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The Strongest Military Women In History

It's March, which means it's none other than International Women’s History Month. And to celebrate the militant women of our history, I present to you women who broke the standards, who pushed equality, and who shattered the ‘standards’ of femininity.

1. Private Cathay Williams

Williams was a Black woman who lived during the Civil War. She wanted to fight and help her country, yet she was denied that basic right, so she enlisted in secret under the pseudonym, William Cathay. Women like Williams had to lie, fight, and do all they could just to do what men could. She remained undercover for several years until falling ill in her division in New Mexico, where she was discovered to be a woman and honorably discharged. She went on to become a seamstress and lived peacefully until she passed in 1893 as the first woman to serve in the US Army as a buffalo soldier.

2. Colonel Mary Hallaren

Hallaren was the first women to ever join the WACS (The Women's Auxiliary Army Corps). She commanded the largest all-female unit overseas. She regularly fought and advocated for the rights for all women to join the military, even during peacetime. She wanted all women to be able to fight, no matter what. When doubted due to her height, she said, "You don't have to be six feet tall to have a brain that works.” Mary Hallaren passed away in 2005 at ninety seven years old.

3. Lieutenant General Patricia Horoho

Horoho was a nurse in the army who became the first woman nominated and confirmed as an Army Surgeon General. Horoho is recognized for aiding more than seventy individuals who were hurt during the terrorist attacks on September 11th. She also helped create more efficient treatment for soldiers that is still used today.

4. Admiral Michelle Howard

Howard was the first ever Black woman to command a Navy vessel, commanding the USS Rushmore. She also fought in battles including Desert Storm and Desert Shield. Recently, Howard became the first woman to become a four star admiral. Women like Howard are prime examples that you can do anything you set your mind too, things that others never see as possible. She not only was in the U.S. Navy, she also has a master's degree in Military Arts and Sciences.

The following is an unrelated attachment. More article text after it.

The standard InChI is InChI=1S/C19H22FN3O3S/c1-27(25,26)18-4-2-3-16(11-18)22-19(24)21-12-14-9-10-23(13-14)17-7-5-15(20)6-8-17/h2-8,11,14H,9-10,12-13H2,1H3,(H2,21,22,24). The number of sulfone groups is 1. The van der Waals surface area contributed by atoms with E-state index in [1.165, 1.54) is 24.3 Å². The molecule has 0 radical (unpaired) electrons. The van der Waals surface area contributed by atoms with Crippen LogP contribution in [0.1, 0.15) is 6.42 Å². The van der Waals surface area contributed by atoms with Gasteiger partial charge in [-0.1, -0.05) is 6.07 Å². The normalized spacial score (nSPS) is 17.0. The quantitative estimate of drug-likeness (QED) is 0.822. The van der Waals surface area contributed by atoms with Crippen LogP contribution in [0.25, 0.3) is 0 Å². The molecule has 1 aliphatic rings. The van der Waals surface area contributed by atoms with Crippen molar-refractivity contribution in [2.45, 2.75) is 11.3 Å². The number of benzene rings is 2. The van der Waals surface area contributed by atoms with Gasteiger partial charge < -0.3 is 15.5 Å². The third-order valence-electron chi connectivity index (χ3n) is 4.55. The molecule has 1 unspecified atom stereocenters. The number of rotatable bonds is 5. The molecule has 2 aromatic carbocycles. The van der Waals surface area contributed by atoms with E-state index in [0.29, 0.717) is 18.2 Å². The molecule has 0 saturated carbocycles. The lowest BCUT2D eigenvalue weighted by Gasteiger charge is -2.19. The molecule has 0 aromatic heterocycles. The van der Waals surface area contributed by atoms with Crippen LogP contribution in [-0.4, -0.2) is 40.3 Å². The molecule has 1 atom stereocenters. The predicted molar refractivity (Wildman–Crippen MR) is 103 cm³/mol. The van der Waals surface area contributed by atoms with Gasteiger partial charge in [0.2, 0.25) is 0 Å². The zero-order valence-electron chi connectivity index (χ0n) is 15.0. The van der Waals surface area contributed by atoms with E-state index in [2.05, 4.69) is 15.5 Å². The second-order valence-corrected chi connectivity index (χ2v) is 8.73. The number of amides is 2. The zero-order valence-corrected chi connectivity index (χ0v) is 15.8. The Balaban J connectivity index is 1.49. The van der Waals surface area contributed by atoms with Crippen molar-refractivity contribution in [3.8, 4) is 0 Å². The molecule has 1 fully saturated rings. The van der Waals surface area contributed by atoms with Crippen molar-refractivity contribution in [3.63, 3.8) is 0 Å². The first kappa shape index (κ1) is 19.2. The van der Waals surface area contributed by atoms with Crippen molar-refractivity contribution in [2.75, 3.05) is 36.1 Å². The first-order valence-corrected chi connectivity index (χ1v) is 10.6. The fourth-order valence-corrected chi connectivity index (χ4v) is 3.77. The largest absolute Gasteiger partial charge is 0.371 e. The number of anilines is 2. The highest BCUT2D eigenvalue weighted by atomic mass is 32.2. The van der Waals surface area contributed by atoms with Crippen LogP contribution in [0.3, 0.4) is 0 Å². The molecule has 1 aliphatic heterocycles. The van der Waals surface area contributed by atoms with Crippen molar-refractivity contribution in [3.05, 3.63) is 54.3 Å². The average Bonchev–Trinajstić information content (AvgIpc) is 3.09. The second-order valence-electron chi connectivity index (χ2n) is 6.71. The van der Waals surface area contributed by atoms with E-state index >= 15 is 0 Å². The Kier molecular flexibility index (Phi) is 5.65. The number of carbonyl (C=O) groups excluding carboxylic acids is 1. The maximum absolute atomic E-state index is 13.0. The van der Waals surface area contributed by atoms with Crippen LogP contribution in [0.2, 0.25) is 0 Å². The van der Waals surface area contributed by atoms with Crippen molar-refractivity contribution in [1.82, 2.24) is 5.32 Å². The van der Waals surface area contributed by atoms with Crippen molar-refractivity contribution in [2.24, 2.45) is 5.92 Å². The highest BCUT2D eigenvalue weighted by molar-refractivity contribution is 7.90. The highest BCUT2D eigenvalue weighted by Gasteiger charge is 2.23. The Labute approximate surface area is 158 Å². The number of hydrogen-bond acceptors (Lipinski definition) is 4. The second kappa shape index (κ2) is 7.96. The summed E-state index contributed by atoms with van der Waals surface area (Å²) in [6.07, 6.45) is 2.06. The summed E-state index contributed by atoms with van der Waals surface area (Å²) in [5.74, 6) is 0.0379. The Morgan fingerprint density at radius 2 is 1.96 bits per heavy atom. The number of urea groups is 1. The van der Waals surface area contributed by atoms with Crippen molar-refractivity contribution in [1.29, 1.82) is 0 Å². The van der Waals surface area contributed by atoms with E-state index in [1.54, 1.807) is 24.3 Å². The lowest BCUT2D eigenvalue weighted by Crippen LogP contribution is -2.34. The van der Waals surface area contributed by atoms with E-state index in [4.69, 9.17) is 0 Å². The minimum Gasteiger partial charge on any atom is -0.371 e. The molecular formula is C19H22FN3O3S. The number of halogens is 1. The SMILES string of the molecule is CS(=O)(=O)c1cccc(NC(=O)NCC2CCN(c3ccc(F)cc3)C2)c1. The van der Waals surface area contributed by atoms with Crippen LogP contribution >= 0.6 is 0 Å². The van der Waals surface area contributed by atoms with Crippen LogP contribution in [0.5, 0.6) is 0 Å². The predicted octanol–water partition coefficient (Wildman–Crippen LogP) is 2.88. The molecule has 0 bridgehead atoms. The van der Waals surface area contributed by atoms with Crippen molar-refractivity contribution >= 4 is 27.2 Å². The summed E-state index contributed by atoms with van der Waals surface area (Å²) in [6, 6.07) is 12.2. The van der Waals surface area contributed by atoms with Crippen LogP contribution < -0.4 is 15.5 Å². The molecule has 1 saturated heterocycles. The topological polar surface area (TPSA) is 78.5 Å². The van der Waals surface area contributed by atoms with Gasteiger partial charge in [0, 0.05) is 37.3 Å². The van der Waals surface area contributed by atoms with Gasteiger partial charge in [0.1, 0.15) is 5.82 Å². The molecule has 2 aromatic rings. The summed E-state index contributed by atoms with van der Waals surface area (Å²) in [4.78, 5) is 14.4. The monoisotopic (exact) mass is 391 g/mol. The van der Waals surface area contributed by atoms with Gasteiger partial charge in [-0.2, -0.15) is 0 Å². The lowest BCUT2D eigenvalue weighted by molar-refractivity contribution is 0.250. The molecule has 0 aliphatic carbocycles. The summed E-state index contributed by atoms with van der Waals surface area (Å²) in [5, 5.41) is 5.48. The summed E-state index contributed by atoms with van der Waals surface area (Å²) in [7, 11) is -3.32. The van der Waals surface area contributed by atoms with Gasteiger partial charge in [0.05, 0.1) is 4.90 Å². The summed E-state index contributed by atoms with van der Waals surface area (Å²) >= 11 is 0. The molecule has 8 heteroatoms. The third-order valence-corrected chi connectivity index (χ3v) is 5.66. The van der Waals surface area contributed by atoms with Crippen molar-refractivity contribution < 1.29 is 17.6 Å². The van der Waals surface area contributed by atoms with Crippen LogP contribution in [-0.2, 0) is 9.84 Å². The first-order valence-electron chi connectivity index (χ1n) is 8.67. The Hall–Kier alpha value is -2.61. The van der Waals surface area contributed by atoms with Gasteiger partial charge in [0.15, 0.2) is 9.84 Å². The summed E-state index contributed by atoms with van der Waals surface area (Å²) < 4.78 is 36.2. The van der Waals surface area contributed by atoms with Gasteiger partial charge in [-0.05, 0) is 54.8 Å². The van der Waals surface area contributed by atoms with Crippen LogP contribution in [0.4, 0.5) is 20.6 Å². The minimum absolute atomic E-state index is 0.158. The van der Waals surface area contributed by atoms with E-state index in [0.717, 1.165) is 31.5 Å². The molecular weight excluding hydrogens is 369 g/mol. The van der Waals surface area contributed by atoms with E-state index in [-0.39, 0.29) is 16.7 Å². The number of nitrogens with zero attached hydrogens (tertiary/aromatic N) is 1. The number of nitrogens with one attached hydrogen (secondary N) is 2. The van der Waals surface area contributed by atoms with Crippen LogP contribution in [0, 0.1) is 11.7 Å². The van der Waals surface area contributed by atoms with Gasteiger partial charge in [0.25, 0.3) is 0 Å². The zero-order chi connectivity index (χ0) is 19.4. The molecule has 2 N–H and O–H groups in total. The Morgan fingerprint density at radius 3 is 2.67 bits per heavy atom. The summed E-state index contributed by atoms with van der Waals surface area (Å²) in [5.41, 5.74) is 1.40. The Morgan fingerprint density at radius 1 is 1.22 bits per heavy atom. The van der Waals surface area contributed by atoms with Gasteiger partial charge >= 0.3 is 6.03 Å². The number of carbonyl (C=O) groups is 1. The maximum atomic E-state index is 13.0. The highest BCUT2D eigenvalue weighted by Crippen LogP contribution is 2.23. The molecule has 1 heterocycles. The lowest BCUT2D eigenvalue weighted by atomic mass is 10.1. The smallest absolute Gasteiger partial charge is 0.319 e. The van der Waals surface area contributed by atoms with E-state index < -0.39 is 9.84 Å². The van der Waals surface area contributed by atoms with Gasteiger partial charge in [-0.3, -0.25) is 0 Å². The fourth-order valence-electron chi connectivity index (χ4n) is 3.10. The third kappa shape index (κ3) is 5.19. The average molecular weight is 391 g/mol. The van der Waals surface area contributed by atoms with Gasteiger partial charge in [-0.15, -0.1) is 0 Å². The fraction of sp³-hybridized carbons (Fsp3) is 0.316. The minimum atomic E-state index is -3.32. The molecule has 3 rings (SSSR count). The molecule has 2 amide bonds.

5. Major Annie G. Fox

Fox was the first ever woman to ever receive a Purple Heart due to her actions as the head nurse in Hickam Field, Hawaii, during Pearl Harbor. She showed courage and strength while helping countless victims, far more than their 30-bed facility could handle. She not only received a Purple Heart, but when the military changed the regulations for the recipients of the Purple Heart, she was awarded with a Bronze Star Medal in 1944. Fox passed away at the age of 93 in 1987.

6. Lieutenant Colonel Marcella Hayes Ng

Ng was the first African American woman to be a pilot in the U.S. Military. Ng was an ROTC Cadet at the University of Wisconsin before joining the Army, and she was the 55th woman to ever receive her pilot wings. In 1979, Ng was assigned to the 394th Transportation Battalion in Germany, being the first Black woman soldier and the first woman leader. She retired in 2000 as a Lieutenant Colonel.

7. Colonel Ruby Bradley

Bradley is one of the most decorated women in U.S. history. She was taken prisoner after the attacks on Pearl Harbor and kept as a Japanese prisoner for 37 months. During her captivity, she helped heal and mitigate the pain of those who were hurt and sacrificed her meals by smuggling food to those who did not get enough. When the camp was liberated in 1945, she weighed less than ninety pounds. Bradley served for thirty years, retiring in 1963 with 34 total decorations, awards, and medals.

8. Major Christy Wise

Wise is a pilot who lost her leg in an accident unrelated to flying a few years after graduating from the Air Force Academy. Despite her disability, she made history as the first female amputee to return to flying after her accident, continuing to fly in the Air Force.

During a time when serving your country as a woman was outlawed or taboo, these incredible women broke the standards. Now, women from all over are able to join the military. Happy Women’s History Month to these incredible women, as well as to all the women who don’t get a spotlight, women who raise families, women who work nonstop, and the women doing it all. These brave women are icons for everyone; they faced struggles like no other, proving that we can do anything we set our minds to.



Milunka Savić CMG was a Serbian war heroine who fought in the Balkan Wars and in World War I. She is the most-decorated female combatant in the history of warfare.. Wikipedia

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